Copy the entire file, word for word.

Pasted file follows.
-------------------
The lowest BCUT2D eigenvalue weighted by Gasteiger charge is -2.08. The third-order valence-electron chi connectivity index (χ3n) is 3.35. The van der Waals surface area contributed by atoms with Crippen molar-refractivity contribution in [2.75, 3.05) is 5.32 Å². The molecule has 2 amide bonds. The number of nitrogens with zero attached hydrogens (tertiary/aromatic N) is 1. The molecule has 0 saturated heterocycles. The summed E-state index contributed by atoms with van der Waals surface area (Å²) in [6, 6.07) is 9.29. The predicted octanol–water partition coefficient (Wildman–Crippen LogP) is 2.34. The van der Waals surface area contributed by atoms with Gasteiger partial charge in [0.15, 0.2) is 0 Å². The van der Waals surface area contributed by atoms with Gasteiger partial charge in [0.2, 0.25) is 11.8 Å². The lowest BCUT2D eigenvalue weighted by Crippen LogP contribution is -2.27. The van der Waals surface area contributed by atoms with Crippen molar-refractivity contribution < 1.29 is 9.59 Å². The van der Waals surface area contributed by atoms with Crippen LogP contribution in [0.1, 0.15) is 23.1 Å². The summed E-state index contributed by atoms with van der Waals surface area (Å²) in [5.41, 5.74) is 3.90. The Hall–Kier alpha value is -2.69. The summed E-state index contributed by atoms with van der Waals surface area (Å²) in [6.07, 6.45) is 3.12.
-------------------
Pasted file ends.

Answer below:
The lowest BCUT2D eigenvalue weighted by Gasteiger charge is -2.08. The third-order valence-electron chi connectivity index (χ3n) is 3.35. The van der Waals surface area contributed by atoms with Crippen molar-refractivity contribution in [2.75, 3.05) is 5.32 Å². The molecule has 2 amide bonds. The number of nitrogens with zero attached hydrogens (tertiary/aromatic N) is 1. The molecule has 0 saturated heterocycles. The summed E-state index contributed by atoms with van der Waals surface area (Å²) in [6, 6.07) is 9.29. The predicted octanol–water partition coefficient (Wildman–Crippen LogP) is 2.34. The van der Waals surface area contributed by atoms with Gasteiger partial charge in [0.15, 0.2) is 0 Å². The van der Waals surface area contributed by atoms with Gasteiger partial charge in [0.2, 0.25) is 11.8 Å². The lowest BCUT2D eigenvalue weighted by Crippen LogP contribution is -2.27. The van der Waals surface area contributed by atoms with Crippen molar-refractivity contribution < 1.29 is 9.59 Å². The van der Waals surface area contributed by atoms with Crippen LogP contribution in [0.1, 0.15) is 23.1 Å². The summed E-state index contributed by atoms with van der Waals surface area (Å²) in [5.41, 5.74) is 3.90. The Hall–Kier alpha value is -2.69. The summed E-state index contributed by atoms with van der Waals surface area (Å²) in [6.07, 6.45) is 3.12.